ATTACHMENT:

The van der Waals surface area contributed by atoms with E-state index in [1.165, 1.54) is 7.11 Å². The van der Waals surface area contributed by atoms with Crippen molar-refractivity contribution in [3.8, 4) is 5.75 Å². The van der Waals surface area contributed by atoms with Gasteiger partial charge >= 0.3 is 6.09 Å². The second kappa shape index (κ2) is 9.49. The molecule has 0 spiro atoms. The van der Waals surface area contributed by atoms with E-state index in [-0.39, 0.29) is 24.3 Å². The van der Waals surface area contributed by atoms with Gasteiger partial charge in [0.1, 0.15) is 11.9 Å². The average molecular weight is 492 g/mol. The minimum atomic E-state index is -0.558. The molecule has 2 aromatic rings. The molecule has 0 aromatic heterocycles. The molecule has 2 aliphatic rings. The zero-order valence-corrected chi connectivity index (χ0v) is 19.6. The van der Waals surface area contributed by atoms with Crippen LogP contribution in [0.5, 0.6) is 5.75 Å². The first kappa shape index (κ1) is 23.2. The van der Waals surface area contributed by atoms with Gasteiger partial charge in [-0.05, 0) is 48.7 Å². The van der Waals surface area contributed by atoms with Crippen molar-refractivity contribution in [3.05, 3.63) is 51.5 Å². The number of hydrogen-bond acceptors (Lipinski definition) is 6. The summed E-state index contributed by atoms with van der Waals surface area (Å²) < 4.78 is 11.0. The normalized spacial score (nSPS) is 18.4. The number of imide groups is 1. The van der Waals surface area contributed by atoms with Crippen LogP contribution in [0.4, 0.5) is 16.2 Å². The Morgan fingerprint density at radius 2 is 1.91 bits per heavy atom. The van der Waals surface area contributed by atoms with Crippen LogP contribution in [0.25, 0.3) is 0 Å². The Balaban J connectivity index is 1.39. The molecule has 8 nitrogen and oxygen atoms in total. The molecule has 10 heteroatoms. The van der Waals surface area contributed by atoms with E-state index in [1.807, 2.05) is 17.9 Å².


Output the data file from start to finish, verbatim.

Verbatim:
The van der Waals surface area contributed by atoms with E-state index in [1.165, 1.54) is 7.11 Å². The van der Waals surface area contributed by atoms with Crippen molar-refractivity contribution in [3.8, 4) is 5.75 Å². The van der Waals surface area contributed by atoms with Gasteiger partial charge >= 0.3 is 6.09 Å². The second kappa shape index (κ2) is 9.49. The molecule has 0 spiro atoms. The van der Waals surface area contributed by atoms with E-state index in [-0.39, 0.29) is 24.3 Å². The van der Waals surface area contributed by atoms with Gasteiger partial charge in [0.1, 0.15) is 11.9 Å². The average molecular weight is 492 g/mol. The minimum atomic E-state index is -0.558. The molecule has 2 aromatic rings. The molecule has 0 aromatic heterocycles. The molecule has 2 aliphatic rings. The zero-order valence-corrected chi connectivity index (χ0v) is 19.6. The van der Waals surface area contributed by atoms with Crippen LogP contribution in [0.5, 0.6) is 5.75 Å². The first kappa shape index (κ1) is 23.2. The van der Waals surface area contributed by atoms with Gasteiger partial charge in [-0.05, 0) is 48.7 Å². The van der Waals surface area contributed by atoms with Crippen molar-refractivity contribution in [3.05, 3.63) is 51.5 Å². The number of hydrogen-bond acceptors (Lipinski definition) is 6. The summed E-state index contributed by atoms with van der Waals surface area (Å²) < 4.78 is 11.0. The normalized spacial score (nSPS) is 18.4. The number of imide groups is 1. The van der Waals surface area contributed by atoms with Crippen LogP contribution in [0.4, 0.5) is 16.2 Å². The Morgan fingerprint density at radius 2 is 1.91 bits per heavy atom. The van der Waals surface area contributed by atoms with Crippen LogP contribution in [0.25, 0.3) is 0 Å². The Balaban J connectivity index is 1.39. The molecule has 8 nitrogen and oxygen atoms in total. The molecule has 10 heteroatoms. The van der Waals surface area contributed by atoms with E-state index in [1.807, 2.05) is 17.9 Å².